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Property I
University of Oregon School of Law
Osofsky, Hari M.


A. Framework of US property
a. Sovereign is the source of legal property rights
i. The sovereign government determines the property interests to be protected
ii. Property law derives from a social compact which finds its form in the mandate of the sovereign
iii. US is a state of triple sovereignty – federal, state and tribal governments
b. Function of Sovereign
i. Hold title to public property and resources which benefit the commons, and regulate to protect the commons.
c. Inter/Intra [jes1] – property interests operate on 2 levels: inter-sovereign allocation, and individual interests.
i. Inter-sovereign arrangements – agreements between sovereign entities
ii. Intra-sovereign arrangements – individual interests
d. Property Law is Encumbered by the Laws of Nature
i. Natural limitations (water, etc.) are put on the ability to expand or develop, but the laws of nature are fairly easily overruled by the laws of human beings.
B. Freedom of Action v. Security of Expectation
a. Sis utere tuoutalienum non laedas – use your property so not to harm the interests of others (limiting principle)
b. Damnum absque injuria – injury without legal redress (liberty favorant
C. Rights and Responsibilities
a. Rights – “Bundle of Sticks”
i. Ownership consists of a number of different rights, a bundle.
ii. Ownership Rights
1. The right to possess the object.
2. The right to use it
3. The right to exclude others from possessing or using it.
4. The right to transfer it – including the right to make a gift and the right to sell.
b. Responsibilities
i. Private owner.
ii. Member of the public.
D. Sources of Rights
a. Common Law – PTD
b. Constitution – 5th Amendment (no takings)
c. Treaties – Federal Indian Law
d. Statutes – zoning regulations
e. Private Ks – residential covenants
E. Visions of Property
a. Cohen
i. Known as a legal realist
ii. Deconstructs the idea of private property and eventually concludes that there are no bright lines in the arena of property law – no clear cut line between public and private
b. Blackstone
i. Very individualistic proponent of private property rights – highly influential in US property law
c. Deuteronomy
i. Christian writings are far closer to communism, would have counter implications to Blackstone for American culture.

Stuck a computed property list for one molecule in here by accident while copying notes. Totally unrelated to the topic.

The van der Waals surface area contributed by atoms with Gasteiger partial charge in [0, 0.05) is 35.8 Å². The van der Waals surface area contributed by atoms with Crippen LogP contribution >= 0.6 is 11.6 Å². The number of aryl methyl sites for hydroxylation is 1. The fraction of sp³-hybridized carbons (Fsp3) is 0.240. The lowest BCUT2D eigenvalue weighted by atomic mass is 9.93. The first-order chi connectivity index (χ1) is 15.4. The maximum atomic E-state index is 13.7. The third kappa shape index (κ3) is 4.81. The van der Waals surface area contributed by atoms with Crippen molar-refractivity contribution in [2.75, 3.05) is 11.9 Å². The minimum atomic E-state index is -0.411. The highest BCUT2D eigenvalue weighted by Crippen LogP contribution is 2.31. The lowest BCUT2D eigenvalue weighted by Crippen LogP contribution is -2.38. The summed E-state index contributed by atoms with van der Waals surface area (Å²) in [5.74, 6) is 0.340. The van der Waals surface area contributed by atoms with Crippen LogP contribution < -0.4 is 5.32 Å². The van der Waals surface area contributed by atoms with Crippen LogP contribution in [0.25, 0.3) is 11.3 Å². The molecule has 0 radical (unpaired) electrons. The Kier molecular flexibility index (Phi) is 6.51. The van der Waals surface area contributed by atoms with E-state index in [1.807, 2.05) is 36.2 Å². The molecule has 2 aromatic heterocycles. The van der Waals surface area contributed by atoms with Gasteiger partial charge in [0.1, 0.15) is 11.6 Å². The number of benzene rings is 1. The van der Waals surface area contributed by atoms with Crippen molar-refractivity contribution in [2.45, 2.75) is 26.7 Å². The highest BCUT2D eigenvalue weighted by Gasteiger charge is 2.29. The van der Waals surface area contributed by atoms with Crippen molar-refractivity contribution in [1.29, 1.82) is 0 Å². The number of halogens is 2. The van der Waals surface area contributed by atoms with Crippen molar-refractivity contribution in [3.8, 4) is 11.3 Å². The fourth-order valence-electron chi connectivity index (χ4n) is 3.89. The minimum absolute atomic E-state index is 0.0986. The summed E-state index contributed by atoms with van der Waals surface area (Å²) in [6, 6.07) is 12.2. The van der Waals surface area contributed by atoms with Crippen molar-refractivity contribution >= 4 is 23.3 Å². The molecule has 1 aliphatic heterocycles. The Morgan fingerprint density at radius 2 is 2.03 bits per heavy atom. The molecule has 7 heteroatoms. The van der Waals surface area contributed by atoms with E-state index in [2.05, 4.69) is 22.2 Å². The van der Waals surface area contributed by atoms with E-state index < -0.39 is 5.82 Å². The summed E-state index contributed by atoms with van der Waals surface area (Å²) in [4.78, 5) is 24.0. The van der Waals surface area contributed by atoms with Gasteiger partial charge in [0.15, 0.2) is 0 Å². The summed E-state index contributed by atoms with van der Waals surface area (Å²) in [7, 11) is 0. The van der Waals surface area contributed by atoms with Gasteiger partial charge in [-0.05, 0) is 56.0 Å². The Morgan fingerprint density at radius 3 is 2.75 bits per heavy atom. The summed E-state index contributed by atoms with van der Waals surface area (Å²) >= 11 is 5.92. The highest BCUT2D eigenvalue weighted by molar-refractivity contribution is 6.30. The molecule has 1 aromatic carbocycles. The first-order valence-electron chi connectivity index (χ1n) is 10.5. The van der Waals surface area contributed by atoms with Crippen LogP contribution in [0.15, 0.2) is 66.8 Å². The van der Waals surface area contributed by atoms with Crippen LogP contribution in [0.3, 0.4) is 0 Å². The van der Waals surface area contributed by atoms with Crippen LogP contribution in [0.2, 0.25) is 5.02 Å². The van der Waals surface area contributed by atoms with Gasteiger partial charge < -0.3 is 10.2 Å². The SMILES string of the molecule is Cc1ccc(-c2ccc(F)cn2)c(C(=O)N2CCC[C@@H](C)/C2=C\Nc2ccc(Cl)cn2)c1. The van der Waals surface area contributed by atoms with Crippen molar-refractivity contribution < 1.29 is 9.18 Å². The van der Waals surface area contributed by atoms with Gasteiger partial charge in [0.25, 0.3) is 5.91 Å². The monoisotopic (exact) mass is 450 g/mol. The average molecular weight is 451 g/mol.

d. Locke
i. Theory: the materials of the world are unowned, but when people combine their labor with the unowned materials, then we create private property.
ii. Lockean labor: “blood, sweat and tears”
iii. Proportionality of Locke’s theory leaves something to be desired (if you dump your can of tomato juice in the ocean, you don’t then own the ocean)
F. Competing Models of Property
a. Feudal – no individual property ownership

Laches don’t apply against PTD.
ii. PTD is based upon a theory of trust – property held by state as trustee for beneficiary (citizens of state)
iii. There is no taking under the 5th amendment because the property owner never “owned” it in the first place.
iv. PTD lies dormant – it does not extinguish with the passage of time
B. Where Does PTD Apply?
a. Traditionally protects:
i. Air
ii. Water: fishing, navigation and commerce (land under navigable waters)
iii. Sea and Title Shores
b. However, PTD is flexible and fluid – it can be expanded over time to meet the changing needs of society.
c. PTD has been expanded to include:
i. Recreation, or environmental concerns?
ii. Areas above dry land beach?
iii. Nonnavigable waters?
C. Arguments For PTD
a. Fundamental need to preserve for particular public uses
b. Private ownership would result in undue exploitation of the resource
c. Private ownership would result in unfair access to the resource by certain areas of the population being excluded
Tradition and precedent.

[jes1]Figure this out

[jes2]look for simple definition